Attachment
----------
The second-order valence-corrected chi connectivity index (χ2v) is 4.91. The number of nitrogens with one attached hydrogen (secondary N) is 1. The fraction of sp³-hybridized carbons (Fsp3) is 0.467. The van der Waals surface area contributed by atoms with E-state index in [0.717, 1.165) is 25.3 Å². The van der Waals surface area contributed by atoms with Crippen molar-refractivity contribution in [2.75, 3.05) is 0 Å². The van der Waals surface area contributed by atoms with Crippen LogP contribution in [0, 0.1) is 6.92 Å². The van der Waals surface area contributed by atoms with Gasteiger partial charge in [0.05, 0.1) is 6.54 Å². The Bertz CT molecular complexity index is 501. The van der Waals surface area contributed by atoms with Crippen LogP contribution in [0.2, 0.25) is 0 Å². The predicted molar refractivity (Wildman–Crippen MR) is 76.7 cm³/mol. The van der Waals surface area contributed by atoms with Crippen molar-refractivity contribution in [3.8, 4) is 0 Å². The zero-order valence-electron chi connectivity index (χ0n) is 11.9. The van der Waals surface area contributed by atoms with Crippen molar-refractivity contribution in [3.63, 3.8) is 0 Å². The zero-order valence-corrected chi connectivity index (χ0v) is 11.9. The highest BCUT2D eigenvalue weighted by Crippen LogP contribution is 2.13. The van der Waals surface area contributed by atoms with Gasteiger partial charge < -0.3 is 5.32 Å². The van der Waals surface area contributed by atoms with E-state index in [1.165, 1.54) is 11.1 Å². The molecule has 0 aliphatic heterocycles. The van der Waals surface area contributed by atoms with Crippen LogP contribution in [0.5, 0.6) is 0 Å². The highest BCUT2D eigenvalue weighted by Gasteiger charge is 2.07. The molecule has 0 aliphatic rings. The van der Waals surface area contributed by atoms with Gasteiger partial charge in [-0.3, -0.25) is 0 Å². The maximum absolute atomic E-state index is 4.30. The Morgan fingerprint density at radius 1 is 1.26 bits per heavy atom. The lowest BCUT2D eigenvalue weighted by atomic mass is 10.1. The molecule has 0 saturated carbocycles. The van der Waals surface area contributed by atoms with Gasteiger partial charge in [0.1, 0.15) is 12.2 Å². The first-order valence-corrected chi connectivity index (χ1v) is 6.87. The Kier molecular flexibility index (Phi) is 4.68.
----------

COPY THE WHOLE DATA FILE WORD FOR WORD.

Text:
The second-order valence-corrected chi connectivity index (χ2v) is 4.91. The number of nitrogens with one attached hydrogen (secondary N) is 1. The fraction of sp³-hybridized carbons (Fsp3) is 0.467. The van der Waals surface area contributed by atoms with E-state index in [0.717, 1.165) is 25.3 Å². The van der Waals surface area contributed by atoms with Crippen molar-refractivity contribution in [2.75, 3.05) is 0 Å². The van der Waals surface area contributed by atoms with Crippen LogP contribution in [0, 0.1) is 6.92 Å². The van der Waals surface area contributed by atoms with Gasteiger partial charge in [0.05, 0.1) is 6.54 Å². The Bertz CT molecular complexity index is 501. The van der Waals surface area contributed by atoms with Crippen LogP contribution in [0.2, 0.25) is 0 Å². The predicted molar refractivity (Wildman–Crippen MR) is 76.7 cm³/mol. The van der Waals surface area contributed by atoms with Crippen molar-refractivity contribution in [3.8, 4) is 0 Å². The zero-order valence-electron chi connectivity index (χ0n) is 11.9. The van der Waals surface area contributed by atoms with Crippen molar-refractivity contribution in [3.63, 3.8) is 0 Å². The zero-order valence-corrected chi connectivity index (χ0v) is 11.9. The highest BCUT2D eigenvalue weighted by Crippen LogP contribution is 2.13. The van der Waals surface area contributed by atoms with Gasteiger partial charge < -0.3 is 5.32 Å². The van der Waals surface area contributed by atoms with E-state index in [1.165, 1.54) is 11.1 Å². The molecule has 0 aliphatic heterocycles. The van der Waals surface area contributed by atoms with Crippen LogP contribution in [0.5, 0.6) is 0 Å². The highest BCUT2D eigenvalue weighted by Gasteiger charge is 2.07. The molecule has 0 aliphatic rings. The van der Waals surface area contributed by atoms with Gasteiger partial charge in [-0.3, -0.25) is 0 Å². The maximum absolute atomic E-state index is 4.30. The Morgan fingerprint density at radius 1 is 1.26 bits per heavy atom. The lowest BCUT2D eigenvalue weighted by atomic mass is 10.1. The molecule has 0 saturated carbocycles. The van der Waals surface area contributed by atoms with Gasteiger partial charge in [0.1, 0.15) is 12.2 Å². The first-order valence-corrected chi connectivity index (χ1v) is 6.87. The Kier molecular flexibility index (Phi) is 4.68.